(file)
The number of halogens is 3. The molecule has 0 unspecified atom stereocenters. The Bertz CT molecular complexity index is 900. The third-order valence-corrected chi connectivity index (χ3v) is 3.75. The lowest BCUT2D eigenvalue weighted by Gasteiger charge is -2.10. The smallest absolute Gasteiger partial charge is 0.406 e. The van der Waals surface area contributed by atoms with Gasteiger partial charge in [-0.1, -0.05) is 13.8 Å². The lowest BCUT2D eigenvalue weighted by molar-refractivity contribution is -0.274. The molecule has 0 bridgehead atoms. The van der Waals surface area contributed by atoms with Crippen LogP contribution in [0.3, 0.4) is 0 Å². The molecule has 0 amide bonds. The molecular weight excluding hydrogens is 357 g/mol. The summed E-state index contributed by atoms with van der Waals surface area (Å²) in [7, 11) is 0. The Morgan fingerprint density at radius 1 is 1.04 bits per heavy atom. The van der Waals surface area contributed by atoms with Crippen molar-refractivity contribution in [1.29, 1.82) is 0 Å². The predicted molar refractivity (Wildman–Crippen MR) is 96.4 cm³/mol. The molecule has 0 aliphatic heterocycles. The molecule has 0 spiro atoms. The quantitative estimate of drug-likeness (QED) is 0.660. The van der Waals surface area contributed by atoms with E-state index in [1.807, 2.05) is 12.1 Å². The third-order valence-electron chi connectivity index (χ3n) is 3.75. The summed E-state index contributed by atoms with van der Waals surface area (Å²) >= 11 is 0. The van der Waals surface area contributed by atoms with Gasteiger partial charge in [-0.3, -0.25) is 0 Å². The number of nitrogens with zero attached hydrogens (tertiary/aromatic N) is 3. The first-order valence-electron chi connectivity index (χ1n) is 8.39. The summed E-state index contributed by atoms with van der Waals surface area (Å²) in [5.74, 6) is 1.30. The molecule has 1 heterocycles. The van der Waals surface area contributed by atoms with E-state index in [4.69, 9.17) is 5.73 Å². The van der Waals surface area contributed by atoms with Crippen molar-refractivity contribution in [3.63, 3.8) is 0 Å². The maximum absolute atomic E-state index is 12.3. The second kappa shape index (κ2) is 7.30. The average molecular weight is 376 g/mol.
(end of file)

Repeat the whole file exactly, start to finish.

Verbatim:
The number of halogens is 3. The molecule has 0 unspecified atom stereocenters. The Bertz CT molecular complexity index is 900. The third-order valence-corrected chi connectivity index (χ3v) is 3.75. The lowest BCUT2D eigenvalue weighted by Gasteiger charge is -2.10. The smallest absolute Gasteiger partial charge is 0.406 e. The van der Waals surface area contributed by atoms with Gasteiger partial charge in [-0.1, -0.05) is 13.8 Å². The lowest BCUT2D eigenvalue weighted by molar-refractivity contribution is -0.274. The molecule has 0 bridgehead atoms. The van der Waals surface area contributed by atoms with Crippen LogP contribution in [0.3, 0.4) is 0 Å². The molecule has 0 amide bonds. The molecular weight excluding hydrogens is 357 g/mol. The summed E-state index contributed by atoms with van der Waals surface area (Å²) in [7, 11) is 0. The Morgan fingerprint density at radius 1 is 1.04 bits per heavy atom. The van der Waals surface area contributed by atoms with Crippen molar-refractivity contribution in [1.29, 1.82) is 0 Å². The predicted molar refractivity (Wildman–Crippen MR) is 96.4 cm³/mol. The molecule has 0 aliphatic heterocycles. The molecule has 0 spiro atoms. The quantitative estimate of drug-likeness (QED) is 0.660. The van der Waals surface area contributed by atoms with E-state index in [1.807, 2.05) is 12.1 Å². The third-order valence-electron chi connectivity index (χ3n) is 3.75. The summed E-state index contributed by atoms with van der Waals surface area (Å²) >= 11 is 0. The van der Waals surface area contributed by atoms with Gasteiger partial charge in [-0.3, -0.25) is 0 Å². The number of nitrogens with zero attached hydrogens (tertiary/aromatic N) is 3. The first-order valence-electron chi connectivity index (χ1n) is 8.39. The summed E-state index contributed by atoms with van der Waals surface area (Å²) in [5.74, 6) is 1.30. The molecule has 1 heterocycles. The van der Waals surface area contributed by atoms with E-state index in [4.69, 9.17) is 5.73 Å². The van der Waals surface area contributed by atoms with Crippen molar-refractivity contribution in [3.63, 3.8) is 0 Å². The maximum absolute atomic E-state index is 12.3. The second kappa shape index (κ2) is 7.30. The average molecular weight is 376 g/mol.